An imaginary line drawn between two subjects, or along a line of motion to maintain continuity of screen direction. Crossing it from one shot to the next will create an error in continuity. It is often referred to as the "180-degree rule."
A tightly framed camera shot in which the principal subject is viewed at close range, appearing large and dominant on screen. Pulled back slightly is a "medium closeup" while zoomed in very close is an "extreme closeup (ECU).
Physical movement of the camera toward or away from a subject. The effect may seem to be the same as zooming, but dollying in or out results in a more dramatic change in perspective than using the zoom.
The opening picture of a program or scene. Usually, a wide and/or distant perspective that serves to orient the viewer to the overall setting and surroundings.
Controlling lens focus so that an image maintains sharpness and clarity despite camera and/or subject movement.
The act of composing a shot in the camcorder’s viewfinder for desired content, angle and field of view.
The space between the top of a subject’s head and a monitor’s upper screen edge. Too much headroom makes the subject look small, while too little crowds the subject on the screen.
Long Shot (LS)
Camera view of a subject or scene from a distance, showing a broad perspective.
Medium Shot (MS)
Defines any camera perspective between long shot and closeup, viewing the subjects from a medium distance.
A view of the primary subject with the back of another person’s shoulder and head in the foreground. Often used in interview situations.
Horizontal camera pivot, right to left or left to right, from a stationary position.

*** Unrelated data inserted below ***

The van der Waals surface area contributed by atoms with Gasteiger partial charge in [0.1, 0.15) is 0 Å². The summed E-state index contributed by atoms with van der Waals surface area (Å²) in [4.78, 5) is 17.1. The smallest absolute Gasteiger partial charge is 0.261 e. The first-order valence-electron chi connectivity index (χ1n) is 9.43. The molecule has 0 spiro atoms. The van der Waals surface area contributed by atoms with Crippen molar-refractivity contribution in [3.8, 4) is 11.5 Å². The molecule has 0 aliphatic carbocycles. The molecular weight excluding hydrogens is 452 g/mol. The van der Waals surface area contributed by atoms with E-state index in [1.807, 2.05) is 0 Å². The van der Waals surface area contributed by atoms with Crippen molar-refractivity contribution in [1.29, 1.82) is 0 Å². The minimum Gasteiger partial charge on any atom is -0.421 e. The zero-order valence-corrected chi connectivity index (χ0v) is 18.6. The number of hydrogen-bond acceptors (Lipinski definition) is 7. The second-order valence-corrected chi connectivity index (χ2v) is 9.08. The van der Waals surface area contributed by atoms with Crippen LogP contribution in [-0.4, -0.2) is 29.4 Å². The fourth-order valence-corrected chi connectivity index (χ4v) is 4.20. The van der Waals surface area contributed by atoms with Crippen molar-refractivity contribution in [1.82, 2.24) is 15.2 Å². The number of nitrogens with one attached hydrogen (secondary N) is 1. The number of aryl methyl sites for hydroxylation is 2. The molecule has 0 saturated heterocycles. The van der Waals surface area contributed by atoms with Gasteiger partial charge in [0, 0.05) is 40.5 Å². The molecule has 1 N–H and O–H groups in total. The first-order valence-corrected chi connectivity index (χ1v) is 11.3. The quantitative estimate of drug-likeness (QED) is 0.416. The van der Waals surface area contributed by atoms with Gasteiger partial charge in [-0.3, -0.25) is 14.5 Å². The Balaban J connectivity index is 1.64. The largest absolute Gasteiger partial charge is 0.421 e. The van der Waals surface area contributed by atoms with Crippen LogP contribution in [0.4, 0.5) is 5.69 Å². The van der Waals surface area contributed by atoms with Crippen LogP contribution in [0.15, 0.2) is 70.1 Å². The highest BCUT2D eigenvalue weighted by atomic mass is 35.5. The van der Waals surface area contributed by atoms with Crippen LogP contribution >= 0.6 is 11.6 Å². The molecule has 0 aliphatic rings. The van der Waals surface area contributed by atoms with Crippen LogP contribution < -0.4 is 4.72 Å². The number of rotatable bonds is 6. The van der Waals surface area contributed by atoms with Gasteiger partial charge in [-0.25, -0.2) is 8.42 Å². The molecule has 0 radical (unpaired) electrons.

Vertically raising or lowering the camcorder, approaching closer to either floor or ceiling, with camera levelness maintained.
Point Of View Shot (POV)
Shot perspective whereby the camera assumes subject’s view, and thus viewers see what the subject sees.
Shifting focus between subjects in the background and foreground so the viewer’s attention moves from subject to subject as the focus shifts.
A cutaway shot to someone or something showing their facial response to the primary action or subject.
Rule Of Thirds
Composition theory based on dividing the screen into thirds vertically and horizontally and the placement of the main subject along those imaginary lines.
An extremely rapid camera movement from left to right or right to left, appearing as image blur. Two such pans in the same direction – one moving from, the other moving to, a stationary shot – edited together can effectively convey passage of time or change of location.
A vertical camera movement from a single axis as on a tripod.
A lateral camera movement traveling with a moving subject. The camcorder should maintain a regulated distance from the subject.
A camera view including two distinct subjects.